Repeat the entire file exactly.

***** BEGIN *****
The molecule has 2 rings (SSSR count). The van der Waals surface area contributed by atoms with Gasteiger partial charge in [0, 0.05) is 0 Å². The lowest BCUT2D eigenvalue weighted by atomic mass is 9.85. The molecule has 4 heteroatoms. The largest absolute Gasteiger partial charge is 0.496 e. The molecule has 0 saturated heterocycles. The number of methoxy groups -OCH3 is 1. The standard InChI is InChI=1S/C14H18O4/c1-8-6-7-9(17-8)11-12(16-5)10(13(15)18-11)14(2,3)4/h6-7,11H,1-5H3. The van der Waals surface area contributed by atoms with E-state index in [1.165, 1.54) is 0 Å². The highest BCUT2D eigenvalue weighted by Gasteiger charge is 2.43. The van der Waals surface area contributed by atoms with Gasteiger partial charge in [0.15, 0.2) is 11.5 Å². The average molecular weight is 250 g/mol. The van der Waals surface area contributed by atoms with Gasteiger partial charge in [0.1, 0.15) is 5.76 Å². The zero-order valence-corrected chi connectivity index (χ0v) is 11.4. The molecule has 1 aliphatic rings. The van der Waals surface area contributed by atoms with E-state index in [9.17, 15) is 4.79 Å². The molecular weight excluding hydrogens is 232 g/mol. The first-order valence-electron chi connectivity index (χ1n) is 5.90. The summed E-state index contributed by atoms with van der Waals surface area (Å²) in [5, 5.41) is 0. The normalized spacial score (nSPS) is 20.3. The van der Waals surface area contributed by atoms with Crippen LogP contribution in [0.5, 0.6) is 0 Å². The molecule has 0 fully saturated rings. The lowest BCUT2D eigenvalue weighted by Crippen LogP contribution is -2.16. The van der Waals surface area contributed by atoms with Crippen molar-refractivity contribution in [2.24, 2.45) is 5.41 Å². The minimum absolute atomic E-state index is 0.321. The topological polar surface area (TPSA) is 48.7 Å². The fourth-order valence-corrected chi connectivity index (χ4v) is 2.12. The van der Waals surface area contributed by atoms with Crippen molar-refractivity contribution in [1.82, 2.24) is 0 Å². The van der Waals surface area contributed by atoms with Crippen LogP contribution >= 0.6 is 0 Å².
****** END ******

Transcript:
The molecule has 2 rings (SSSR count). The van der Waals surface area contributed by atoms with Gasteiger partial charge in [0, 0.05) is 0 Å². The lowest BCUT2D eigenvalue weighted by atomic mass is 9.85. The molecule has 4 heteroatoms. The largest absolute Gasteiger partial charge is 0.496 e. The molecule has 0 saturated heterocycles. The number of methoxy groups -OCH3 is 1. The standard InChI is InChI=1S/C14H18O4/c1-8-6-7-9(17-8)11-12(16-5)10(13(15)18-11)14(2,3)4/h6-7,11H,1-5H3. The van der Waals surface area contributed by atoms with E-state index in [1.165, 1.54) is 0 Å². The highest BCUT2D eigenvalue weighted by Gasteiger charge is 2.43. The van der Waals surface area contributed by atoms with Gasteiger partial charge in [0.15, 0.2) is 11.5 Å². The average molecular weight is 250 g/mol. The van der Waals surface area contributed by atoms with Gasteiger partial charge in [0.1, 0.15) is 5.76 Å². The zero-order valence-corrected chi connectivity index (χ0v) is 11.4. The molecule has 1 aliphatic rings. The van der Waals surface area contributed by atoms with E-state index in [9.17, 15) is 4.79 Å². The molecular weight excluding hydrogens is 232 g/mol. The first-order valence-electron chi connectivity index (χ1n) is 5.90. The summed E-state index contributed by atoms with van der Waals surface area (Å²) in [5, 5.41) is 0. The normalized spacial score (nSPS) is 20.3. The van der Waals surface area contributed by atoms with Crippen LogP contribution in [0.5, 0.6) is 0 Å². The molecule has 0 fully saturated rings. The lowest BCUT2D eigenvalue weighted by Crippen LogP contribution is -2.16. The van der Waals surface area contributed by atoms with Crippen molar-refractivity contribution in [2.24, 2.45) is 5.41 Å². The minimum absolute atomic E-state index is 0.321. The topological polar surface area (TPSA) is 48.7 Å². The fourth-order valence-corrected chi connectivity index (χ4v) is 2.12. The van der Waals surface area contributed by atoms with Crippen molar-refractivity contribution in [1.82, 2.24) is 0 Å². The van der Waals surface area contributed by atoms with Crippen LogP contribution >= 0.6 is 0 Å².